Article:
The Arab world needs its own Rosie the Riveter, regardless of the economic and employment conditions. If governments want to micromanage, they could offer tax credits to companies that advertise with women in the workplace — or give tax credits simply for hiring women.

It may take a paradigm shift for such initiatives to get started. The Arab Spring is that paradigm shift. If patriarchal, fundamentalist-leaning governments fall, there’s a greater chance for them to be democratically replaced by pragmatic politicians who understand women need a greater role in society.

Social media and Saudi women driving

Rushdi Siddiqui wrote an excellent opinion this week about Saudi women drivers, the contradictions of the Qur’an that Saudis have used to legitimate unequal gender rights and social media.

Siddiqui argues that social media has given women a voice. That alone is a marked change in Saudi Arabia, he contends. So if that can change, why not the laws governing who gets to drive?

It’s plausible that social media alone allowed Saudi women to put themselves in the literal and proverbial driver’s seat in their fight for driving rights. Social media has given them a way to organize and protest like they never could before, as Twitter and Facebook exist in the physical world only if someone is looking for it. What I mean by that is passersby can see picketers on the street, but you have to really be looking for something on Twitter or Facebook. That has allowed Saudi women to operate in the shadows, more or less.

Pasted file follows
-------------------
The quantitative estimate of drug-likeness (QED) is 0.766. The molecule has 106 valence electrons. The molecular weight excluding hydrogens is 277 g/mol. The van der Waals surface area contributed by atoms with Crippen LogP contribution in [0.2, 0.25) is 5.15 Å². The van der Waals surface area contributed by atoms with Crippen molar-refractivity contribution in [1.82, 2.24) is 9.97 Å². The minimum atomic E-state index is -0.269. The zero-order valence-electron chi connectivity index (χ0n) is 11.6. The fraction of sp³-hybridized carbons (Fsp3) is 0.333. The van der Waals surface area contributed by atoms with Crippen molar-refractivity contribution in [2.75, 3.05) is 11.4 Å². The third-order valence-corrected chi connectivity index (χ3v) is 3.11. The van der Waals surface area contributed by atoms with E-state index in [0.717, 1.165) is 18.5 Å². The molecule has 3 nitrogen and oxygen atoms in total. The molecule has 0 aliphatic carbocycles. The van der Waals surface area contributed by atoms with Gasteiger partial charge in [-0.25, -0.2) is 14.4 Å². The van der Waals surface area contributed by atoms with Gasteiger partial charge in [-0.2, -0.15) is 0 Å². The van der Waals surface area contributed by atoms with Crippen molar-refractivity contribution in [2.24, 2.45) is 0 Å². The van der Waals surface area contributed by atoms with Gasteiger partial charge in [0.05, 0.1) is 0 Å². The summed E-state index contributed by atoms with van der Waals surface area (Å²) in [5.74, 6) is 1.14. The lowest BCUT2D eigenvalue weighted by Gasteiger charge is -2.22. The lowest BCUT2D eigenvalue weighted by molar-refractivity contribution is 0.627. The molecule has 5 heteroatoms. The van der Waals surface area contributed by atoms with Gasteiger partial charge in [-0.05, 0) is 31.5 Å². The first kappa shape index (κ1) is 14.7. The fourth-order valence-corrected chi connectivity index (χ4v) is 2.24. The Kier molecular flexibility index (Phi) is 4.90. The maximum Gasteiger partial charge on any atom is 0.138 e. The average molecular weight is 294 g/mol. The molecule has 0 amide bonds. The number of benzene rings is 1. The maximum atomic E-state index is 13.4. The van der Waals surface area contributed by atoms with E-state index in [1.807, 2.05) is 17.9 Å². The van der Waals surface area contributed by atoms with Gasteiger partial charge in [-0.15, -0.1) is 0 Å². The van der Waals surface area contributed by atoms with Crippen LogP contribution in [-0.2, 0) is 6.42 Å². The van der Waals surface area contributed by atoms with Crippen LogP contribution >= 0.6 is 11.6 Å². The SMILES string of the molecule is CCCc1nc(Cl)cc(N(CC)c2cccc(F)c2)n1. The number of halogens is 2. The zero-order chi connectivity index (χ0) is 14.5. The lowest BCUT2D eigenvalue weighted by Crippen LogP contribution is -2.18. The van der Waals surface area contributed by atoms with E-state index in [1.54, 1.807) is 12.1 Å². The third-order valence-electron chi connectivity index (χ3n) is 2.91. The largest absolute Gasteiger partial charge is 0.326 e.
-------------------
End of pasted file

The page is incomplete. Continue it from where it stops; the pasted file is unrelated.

I encourage you to read the entire thing. From altmuslim.com:

The womens’ driving movement in Saudi Arabia has been articulated as violating the defined traditional roles of women, a slippery slope in the adoption of western cultural values that will result in increased road accidents, public mixing of the sexes with adverse consequences, and so on. There have even been comments by local religious conservative scholars or imams that a woman driving is a violation of Shariah rules.

The stated argument of sexual context could be applicable to anything, from instant messaging to mobile phones. One wonders what is on the mind of person making such statements. In the eyes of some people, global connectivity, via social media, is the beginning of the end of segregation of the sexes. In their eyes, the ability to legislate, regulate and enforce morality has been forever undermined to the detriment of society by social media.
…..